Toledo became the leader in the glass industry, beginning with Edward Drummond Libbey's factory in 1888, followed by Edward Ford's plate-glass firm and Michael Owens' automatic bottle-blowing machine company. The predecessor of Owens-Illinois, Inc., was formed in 1903, and by 1929 was run by William Levis, who turned it into a global giant. Today, half of the world's glass containers are made by O-I and its affiliates or licensees.

For a time, Toledo was a leader in production of sailing ships, including some of the largest ever to sail the Great Lakes, and it was an early leader in automobile production. An estimated 12 million cars and trucks have been made in Toledo, including the current Jeep Wrangler and Liberty models.

Some of Ohio's cities carved out their own niches. Cleveland and Youngstown became major iron and steel producers. Refining was centered largely in Cleveland, Toledo, and Lima — for a time, John D. Rockefeller's Standard Oil trust in Cleveland had 90 percent of the refining and distribution market. Then, the U.S. Supreme Court broke it into 34 companies. Dayton had cash registers. Cincinnati had machine tools. Akron had tires and rubber and plastics.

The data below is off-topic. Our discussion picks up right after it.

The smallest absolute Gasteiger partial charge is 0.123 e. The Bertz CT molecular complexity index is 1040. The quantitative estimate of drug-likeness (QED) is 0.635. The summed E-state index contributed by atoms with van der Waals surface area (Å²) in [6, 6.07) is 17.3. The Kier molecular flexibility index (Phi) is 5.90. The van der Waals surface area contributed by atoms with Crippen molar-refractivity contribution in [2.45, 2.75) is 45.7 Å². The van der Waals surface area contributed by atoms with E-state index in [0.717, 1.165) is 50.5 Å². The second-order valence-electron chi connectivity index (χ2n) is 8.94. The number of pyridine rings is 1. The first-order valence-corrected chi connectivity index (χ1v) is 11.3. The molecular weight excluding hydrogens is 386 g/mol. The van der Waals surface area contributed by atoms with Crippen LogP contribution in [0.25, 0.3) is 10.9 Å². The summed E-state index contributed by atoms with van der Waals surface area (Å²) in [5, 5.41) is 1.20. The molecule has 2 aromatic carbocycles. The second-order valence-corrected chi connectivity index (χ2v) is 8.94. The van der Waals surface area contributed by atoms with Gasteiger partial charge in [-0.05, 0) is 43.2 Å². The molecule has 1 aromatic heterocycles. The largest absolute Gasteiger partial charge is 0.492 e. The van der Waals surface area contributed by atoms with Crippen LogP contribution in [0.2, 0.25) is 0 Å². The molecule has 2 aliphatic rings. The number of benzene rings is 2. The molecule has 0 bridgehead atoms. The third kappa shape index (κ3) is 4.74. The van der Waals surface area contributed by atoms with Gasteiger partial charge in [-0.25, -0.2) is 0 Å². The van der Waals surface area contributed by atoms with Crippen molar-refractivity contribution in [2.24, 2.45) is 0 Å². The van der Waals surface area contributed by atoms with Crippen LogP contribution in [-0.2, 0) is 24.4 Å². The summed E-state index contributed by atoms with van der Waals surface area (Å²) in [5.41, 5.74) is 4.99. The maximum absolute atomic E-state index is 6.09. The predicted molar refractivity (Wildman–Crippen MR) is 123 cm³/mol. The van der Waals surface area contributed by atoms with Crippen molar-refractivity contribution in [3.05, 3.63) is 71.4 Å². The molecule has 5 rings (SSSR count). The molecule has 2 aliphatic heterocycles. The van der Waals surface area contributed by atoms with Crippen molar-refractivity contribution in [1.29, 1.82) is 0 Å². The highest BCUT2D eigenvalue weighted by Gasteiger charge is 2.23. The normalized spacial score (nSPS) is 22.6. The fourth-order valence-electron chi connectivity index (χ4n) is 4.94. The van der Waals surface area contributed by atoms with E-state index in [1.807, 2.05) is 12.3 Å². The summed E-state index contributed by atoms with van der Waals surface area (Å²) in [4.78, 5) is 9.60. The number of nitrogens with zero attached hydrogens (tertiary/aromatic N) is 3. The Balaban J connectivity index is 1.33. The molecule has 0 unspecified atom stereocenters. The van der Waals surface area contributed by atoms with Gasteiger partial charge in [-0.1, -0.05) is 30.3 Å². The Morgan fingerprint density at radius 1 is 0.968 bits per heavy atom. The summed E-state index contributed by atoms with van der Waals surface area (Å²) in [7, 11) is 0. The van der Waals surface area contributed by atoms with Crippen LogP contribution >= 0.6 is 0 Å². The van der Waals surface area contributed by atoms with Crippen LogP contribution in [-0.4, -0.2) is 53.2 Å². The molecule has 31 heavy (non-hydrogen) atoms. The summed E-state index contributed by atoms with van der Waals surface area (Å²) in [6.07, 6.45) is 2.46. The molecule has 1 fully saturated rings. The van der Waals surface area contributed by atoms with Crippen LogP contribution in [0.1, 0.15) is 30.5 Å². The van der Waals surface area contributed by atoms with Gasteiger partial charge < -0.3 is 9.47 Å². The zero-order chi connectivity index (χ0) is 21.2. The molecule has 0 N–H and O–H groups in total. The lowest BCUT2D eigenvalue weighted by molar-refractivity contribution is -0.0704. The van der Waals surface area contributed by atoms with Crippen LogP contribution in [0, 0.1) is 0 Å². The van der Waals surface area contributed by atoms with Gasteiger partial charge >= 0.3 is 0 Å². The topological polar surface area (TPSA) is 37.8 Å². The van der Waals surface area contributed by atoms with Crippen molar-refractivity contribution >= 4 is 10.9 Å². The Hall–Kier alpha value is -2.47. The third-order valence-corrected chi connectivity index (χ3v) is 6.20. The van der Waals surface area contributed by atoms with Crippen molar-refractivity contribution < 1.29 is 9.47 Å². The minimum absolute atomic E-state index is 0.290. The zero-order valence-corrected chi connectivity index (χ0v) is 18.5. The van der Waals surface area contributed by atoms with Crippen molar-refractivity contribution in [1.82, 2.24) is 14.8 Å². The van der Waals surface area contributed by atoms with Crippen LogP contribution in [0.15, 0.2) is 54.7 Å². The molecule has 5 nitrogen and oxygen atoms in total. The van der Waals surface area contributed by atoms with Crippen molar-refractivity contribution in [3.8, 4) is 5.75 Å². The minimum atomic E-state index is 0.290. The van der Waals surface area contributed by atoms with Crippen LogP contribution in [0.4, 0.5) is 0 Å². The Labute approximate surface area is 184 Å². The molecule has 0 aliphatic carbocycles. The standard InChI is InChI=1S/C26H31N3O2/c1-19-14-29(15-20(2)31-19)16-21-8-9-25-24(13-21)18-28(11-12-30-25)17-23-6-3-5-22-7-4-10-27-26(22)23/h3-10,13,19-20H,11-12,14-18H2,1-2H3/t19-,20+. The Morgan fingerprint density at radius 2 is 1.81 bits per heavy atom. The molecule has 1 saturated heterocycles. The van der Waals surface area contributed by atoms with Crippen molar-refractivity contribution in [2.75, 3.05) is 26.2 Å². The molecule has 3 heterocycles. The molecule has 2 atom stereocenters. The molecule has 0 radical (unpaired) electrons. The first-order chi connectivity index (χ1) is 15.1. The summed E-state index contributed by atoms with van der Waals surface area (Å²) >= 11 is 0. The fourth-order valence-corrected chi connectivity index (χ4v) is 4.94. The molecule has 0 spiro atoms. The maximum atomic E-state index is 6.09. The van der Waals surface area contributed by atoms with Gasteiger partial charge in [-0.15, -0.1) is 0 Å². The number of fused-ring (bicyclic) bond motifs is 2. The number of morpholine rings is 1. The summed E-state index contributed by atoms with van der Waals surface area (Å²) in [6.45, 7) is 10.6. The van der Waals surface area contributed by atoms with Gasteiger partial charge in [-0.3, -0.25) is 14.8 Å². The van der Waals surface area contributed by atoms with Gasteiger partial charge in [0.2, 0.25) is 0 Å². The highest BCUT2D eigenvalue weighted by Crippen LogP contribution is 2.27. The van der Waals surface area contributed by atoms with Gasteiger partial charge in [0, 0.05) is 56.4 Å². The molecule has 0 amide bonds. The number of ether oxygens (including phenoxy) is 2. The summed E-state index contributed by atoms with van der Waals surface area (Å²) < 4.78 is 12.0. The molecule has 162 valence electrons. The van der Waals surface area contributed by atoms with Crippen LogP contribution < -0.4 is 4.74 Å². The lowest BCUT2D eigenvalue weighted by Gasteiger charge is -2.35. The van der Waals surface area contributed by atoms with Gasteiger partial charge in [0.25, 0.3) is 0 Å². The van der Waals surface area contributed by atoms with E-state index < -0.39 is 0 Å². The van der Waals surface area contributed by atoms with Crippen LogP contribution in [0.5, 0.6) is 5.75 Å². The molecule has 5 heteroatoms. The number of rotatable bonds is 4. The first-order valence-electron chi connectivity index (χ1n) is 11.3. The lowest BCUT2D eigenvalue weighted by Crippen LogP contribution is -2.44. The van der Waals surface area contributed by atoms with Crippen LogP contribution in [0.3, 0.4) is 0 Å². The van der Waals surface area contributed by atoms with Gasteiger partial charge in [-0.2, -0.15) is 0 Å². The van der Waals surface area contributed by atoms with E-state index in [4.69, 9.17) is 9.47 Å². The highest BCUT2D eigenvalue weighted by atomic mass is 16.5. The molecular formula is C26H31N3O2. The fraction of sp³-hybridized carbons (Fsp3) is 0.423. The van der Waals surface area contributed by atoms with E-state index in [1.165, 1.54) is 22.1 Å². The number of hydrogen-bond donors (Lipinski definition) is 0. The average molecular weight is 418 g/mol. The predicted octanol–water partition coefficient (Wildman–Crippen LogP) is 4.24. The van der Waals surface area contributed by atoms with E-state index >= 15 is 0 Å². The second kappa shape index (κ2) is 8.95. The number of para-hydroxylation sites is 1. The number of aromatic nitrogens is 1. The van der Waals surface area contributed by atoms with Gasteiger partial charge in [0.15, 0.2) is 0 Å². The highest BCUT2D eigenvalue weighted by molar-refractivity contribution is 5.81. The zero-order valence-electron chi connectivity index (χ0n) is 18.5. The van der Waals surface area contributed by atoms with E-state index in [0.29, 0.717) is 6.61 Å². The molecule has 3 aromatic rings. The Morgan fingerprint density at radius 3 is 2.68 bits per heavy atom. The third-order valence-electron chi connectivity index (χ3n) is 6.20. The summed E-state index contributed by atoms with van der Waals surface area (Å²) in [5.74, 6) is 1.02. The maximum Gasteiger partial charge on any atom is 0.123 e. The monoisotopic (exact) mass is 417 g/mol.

Last year's Fortune 500 list included 28 Ohio corporations — with total sales of $384 billion — and the Fortune 1,000 included 56 firms headquartered in the state. Among the Fortune 500 are American Electric Power, the nation's largest power producer; Kroger Co., the largest grocery chain; Cardinal Health, Inc., the largest supplier of products and services to the health-care industry; Procter & Gamble, the largest maker of household and personal products; Goodyear Tire & Rubber Co., the largest maker of tires, and Findlay's Cooper Tire & Rubber Co., second largest U.S.-owned tire maker; Toledo's Owens Corning, the largest building-products manufacturer; four of the 10 largest automotive-parts makers, including Toledo's Dana Corp.; and two of the five largest metals companies.

Ohio ranks third among the states in value of manufactured goods, behind only California and Texas, according to the U.S. Census Bureau.

Ohio Department of Development reports put the state first in rubber and plastics production and primary metals; second in fabricated metals and motor vehicles and equipment; fourth in petroleum and coal; fifth in food processing; sixth in chemical manufacturing and aerospace and parts, and eighth in exporting.

Some of the largest plants of their type are in northwest Ohio — Clyde has the largest washing machine factory in the world; Campbell Soup's plant in Napoleon is the world's largest; the Heinz plant in Fremont makes more ketchup than any other plant in the world; and Dannon operates the planet's largest yogurt plant in Auglaize County. Ohio ranks first in things like power-driven hand tools, scales and balances, industrial trucks, and metal-forming machine tools. Its steel industry makes one-sixth of the nation's raw steel.

Ohio is pushing to provide a suitable environment for high-tech businesses. It remains to be seen whether the state is in the right place at the right time once again.